Now, let's pause for just a moment and admit a very common reality: folks who have retired from one job may start another. Whether that employment is full or part time, self-employed or working for pay for someone else, the economic realities of the world can require additional income to lead the type of life someone desires.

Is that person still "retired?" I suggest it depends. If I spend 25 hours a week writing this blog to satisfy my creative urges and manage to earn a little extra money through those efforts I consider myself retired. I am not writing Satisfying Retirement for the money. The dash of extra cash is a nice side benefit but it isn't a motivator.

If, on the other hand, I go back to my part time tour guide job I would think of myself as partially retired. That job would be taken with money as the primary motivator. There are side benefits, but I certainly wouldn't do it for free.

Or, what if I had the ability to build wood cabinets and coffee tables and sold them? I would be working with a passion of mine: woodworking (this is a made-up scenario!) and generating income. Because I choose to use a talent and enjoy it, I would consider myself retired with a lucrative hobby.

I know, this is splitting hairs and it really doesn't matter how someone is "categorized." The individual determines how he or she feels about his life or control of her time.

The point is much broader: retirement absolutely does not mean we stop working. We work at something until we die. It is part of being human. We do stuff.

So, the next time someone asks how come you aren't bored by not working, educate him about the meaning of the word. 


The hardest working "retired" person I know: Betty refinishing a door

June 15, 2019

The Worst Thing That Could Happen





....rarely does.

We are experts at imagining all sorts of improbable scenarios, outcomes of decisions gone terribly wrong, undiagnosed diseases, or catastrophes of all shapes and colors.  As Mark Twain said, “I am an old man and have known a great many troubles, but most of them never happened."

Sure, unpleasant things happen to us. Our bodies act as if the warranty has expired and begin to break down. Loved ones and friends die with unpleasant frequency. Financial plans and expectation are met with a cosmic laugh. The path forward suddenly seems to be leading us into a dark forest.

Buit, for most of the time, for most of our lives, and for most of our worries, when we ask the question, "What's the worst that could happen," it becomes obvious that the worst isn't really much of a likelihood.

Or, the "worst" isn't really all that bad. If the computer dies and I lose 5 years worth of emails, I won't miss 99% of them. If the car develops a fatal hiccup, I can afford another. It will knock my carefully crafted budget for a bit of a loop, but compared to something really serious, that doesn't begin to reach the level of "Worst."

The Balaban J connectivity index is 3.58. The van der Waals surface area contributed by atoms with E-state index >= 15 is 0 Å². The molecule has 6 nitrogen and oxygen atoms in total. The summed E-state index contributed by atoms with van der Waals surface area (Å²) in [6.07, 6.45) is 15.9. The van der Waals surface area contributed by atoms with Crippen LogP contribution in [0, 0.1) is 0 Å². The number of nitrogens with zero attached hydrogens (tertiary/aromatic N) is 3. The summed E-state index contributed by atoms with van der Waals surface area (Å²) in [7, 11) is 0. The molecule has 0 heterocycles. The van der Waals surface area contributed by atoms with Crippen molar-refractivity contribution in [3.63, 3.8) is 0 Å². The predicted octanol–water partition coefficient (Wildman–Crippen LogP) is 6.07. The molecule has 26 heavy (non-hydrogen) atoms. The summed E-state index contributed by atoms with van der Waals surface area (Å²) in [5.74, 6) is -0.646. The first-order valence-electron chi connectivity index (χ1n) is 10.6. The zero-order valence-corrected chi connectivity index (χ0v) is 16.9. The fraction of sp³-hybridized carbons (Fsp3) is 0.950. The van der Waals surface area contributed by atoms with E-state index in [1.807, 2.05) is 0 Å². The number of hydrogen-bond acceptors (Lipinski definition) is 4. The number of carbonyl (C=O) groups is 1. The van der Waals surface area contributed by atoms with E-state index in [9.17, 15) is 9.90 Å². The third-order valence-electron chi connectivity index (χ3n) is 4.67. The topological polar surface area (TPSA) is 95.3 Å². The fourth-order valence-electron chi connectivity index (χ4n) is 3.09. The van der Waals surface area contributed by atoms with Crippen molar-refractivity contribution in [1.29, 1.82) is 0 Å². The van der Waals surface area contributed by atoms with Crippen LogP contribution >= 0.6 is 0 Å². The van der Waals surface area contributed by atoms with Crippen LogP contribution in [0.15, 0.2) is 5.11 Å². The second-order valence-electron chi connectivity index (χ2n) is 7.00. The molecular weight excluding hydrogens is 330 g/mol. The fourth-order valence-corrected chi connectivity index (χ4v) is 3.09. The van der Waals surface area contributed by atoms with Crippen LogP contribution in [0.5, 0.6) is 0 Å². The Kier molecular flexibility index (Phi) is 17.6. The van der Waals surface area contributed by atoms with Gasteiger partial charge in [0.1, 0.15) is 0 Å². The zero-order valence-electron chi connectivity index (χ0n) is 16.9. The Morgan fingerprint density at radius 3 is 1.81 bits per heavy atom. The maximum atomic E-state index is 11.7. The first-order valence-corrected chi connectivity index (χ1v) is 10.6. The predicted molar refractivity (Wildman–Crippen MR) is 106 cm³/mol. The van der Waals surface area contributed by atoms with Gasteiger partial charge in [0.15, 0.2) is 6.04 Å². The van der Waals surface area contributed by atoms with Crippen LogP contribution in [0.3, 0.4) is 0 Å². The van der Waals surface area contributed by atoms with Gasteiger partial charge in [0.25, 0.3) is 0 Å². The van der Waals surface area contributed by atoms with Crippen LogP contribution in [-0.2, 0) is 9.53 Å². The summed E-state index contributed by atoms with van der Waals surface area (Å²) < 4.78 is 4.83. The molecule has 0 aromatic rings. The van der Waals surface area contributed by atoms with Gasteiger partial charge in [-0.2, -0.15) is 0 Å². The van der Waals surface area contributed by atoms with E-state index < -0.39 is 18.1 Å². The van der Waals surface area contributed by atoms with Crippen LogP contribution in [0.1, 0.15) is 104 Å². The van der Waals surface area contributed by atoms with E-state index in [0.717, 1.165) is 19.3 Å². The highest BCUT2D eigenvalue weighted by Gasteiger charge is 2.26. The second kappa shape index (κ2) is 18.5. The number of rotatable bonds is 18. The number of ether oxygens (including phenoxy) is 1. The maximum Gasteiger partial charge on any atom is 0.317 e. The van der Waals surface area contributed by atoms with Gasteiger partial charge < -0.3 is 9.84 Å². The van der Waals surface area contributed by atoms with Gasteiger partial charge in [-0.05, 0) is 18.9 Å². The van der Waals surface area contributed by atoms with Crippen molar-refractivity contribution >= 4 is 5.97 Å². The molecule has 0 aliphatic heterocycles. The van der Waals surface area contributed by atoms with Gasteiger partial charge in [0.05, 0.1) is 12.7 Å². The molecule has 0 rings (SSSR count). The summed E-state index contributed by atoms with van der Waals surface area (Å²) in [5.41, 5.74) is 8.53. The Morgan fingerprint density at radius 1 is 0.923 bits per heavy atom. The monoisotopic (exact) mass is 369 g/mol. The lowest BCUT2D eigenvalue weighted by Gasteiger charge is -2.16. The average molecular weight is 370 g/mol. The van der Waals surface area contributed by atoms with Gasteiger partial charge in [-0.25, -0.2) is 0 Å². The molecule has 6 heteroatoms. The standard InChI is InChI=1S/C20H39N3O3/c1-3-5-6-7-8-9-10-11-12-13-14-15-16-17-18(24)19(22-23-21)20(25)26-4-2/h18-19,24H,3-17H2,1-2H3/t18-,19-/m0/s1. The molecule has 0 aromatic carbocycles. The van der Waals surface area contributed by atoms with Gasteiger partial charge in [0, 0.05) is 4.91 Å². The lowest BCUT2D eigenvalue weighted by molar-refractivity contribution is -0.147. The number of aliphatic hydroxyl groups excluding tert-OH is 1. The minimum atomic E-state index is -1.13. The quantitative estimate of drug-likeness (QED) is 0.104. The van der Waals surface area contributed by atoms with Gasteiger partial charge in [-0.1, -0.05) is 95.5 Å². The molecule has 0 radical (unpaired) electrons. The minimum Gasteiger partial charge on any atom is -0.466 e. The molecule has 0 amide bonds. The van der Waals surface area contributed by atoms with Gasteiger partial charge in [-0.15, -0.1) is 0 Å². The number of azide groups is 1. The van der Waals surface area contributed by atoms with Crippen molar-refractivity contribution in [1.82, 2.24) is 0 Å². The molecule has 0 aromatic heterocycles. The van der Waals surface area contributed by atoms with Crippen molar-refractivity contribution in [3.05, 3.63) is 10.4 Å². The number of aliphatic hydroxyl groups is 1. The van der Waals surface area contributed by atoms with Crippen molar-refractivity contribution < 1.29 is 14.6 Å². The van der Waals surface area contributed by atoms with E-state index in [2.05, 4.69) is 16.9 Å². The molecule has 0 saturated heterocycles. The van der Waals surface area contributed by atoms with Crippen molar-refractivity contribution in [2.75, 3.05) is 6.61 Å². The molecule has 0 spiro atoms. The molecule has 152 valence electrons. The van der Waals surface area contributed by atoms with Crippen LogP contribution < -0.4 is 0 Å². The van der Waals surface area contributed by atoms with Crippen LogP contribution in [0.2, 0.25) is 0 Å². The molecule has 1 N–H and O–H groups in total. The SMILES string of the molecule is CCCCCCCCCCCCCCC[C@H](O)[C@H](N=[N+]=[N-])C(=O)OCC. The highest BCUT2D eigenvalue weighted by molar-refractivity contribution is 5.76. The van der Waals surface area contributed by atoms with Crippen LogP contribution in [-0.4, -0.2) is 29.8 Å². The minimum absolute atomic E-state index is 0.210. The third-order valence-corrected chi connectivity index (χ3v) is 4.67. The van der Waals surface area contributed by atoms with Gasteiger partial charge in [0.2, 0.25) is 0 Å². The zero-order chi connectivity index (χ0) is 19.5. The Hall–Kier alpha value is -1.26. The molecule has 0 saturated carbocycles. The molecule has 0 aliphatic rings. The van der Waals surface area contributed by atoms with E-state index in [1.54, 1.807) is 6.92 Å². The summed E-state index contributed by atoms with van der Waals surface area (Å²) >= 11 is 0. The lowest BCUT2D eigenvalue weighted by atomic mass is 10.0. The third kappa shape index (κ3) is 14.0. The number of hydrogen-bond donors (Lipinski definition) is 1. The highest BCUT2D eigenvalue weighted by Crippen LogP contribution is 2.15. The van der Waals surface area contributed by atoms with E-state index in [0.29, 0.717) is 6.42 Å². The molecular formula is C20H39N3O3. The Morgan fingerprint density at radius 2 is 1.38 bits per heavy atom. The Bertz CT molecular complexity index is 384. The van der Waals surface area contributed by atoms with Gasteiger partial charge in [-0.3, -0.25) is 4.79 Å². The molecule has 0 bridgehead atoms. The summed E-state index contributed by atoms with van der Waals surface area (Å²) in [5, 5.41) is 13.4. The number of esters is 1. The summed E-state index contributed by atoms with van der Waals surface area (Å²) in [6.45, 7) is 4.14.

The good news (see how I injected an optimistic tone into a discussion of pessimism?) is we are  prone to assume bad outcomes. Studies show at up to 70% of our mental chatter is negative. Maybe when we were cave men and women, believing the saber tooth tiger had us on the menu kept us violent and alive. Whatever the reason, you are not unique in this regard.

Psychologists call it a cognitive distortion, a habitual and unconscious way of thinking that isn't based on reality. In this case, assuming the worst, is our distortion. While there might be an underlying personality cause, in many cases we just have to break the habit of assuming the worst outcome.

Another phase to describe this condition is catastrophizing: everything will end poorly, we will be blamed, guess I'll go eat worms.

For those of use in the retirement stage of life, "the worst that could happen" is not something we leave behind, like a paycheck. Health problem, relationship issues, financial meltdown...you name it and we can worry about it.

Writing in Psychology Today a few years ago, Meg Selig, offered three alternate thoughts to help us break this self-perpetuating cycle:

  1. It’s not happening now. Focus on that
  2. Whatever happens, I can cope. I am stronger than I think I am.
  3. I am causing my own suffering. Could I stop? 

The worst that could happen may actually occur. We live in a very unpredictable world. But the odds are exceedingly low. To spend our mental energy on spinning a web of what ifs just doesn't pay off.

June 11, 2019

The Value of An Education

Carnegie Library Syracuse University
I was raised with the very firm belief in the requirement of a college education for success in life. There was never any question of my going somewhere after high school. The cost of my four years at Syracuse University was equal to what one year at a major university costs today. But, in the late 1960's and early 70's  my parents sacrificed to make sure I had both the opportunity and a debt-free start to my future. I did work full time as a radio DJ during my senior year to cover my costs. When I got that diploma it came without a bill.

What we called Junior Colleges, or community colleges today, provided a more cost-sensitive way for many  to further an education after high school. Since the core classes that virtually everyone studies during those first two years are pretty much the same, the choice of a local two year institution for much less money was a wise choice. With good grades it was usually possible to transfer your credits to a four year university.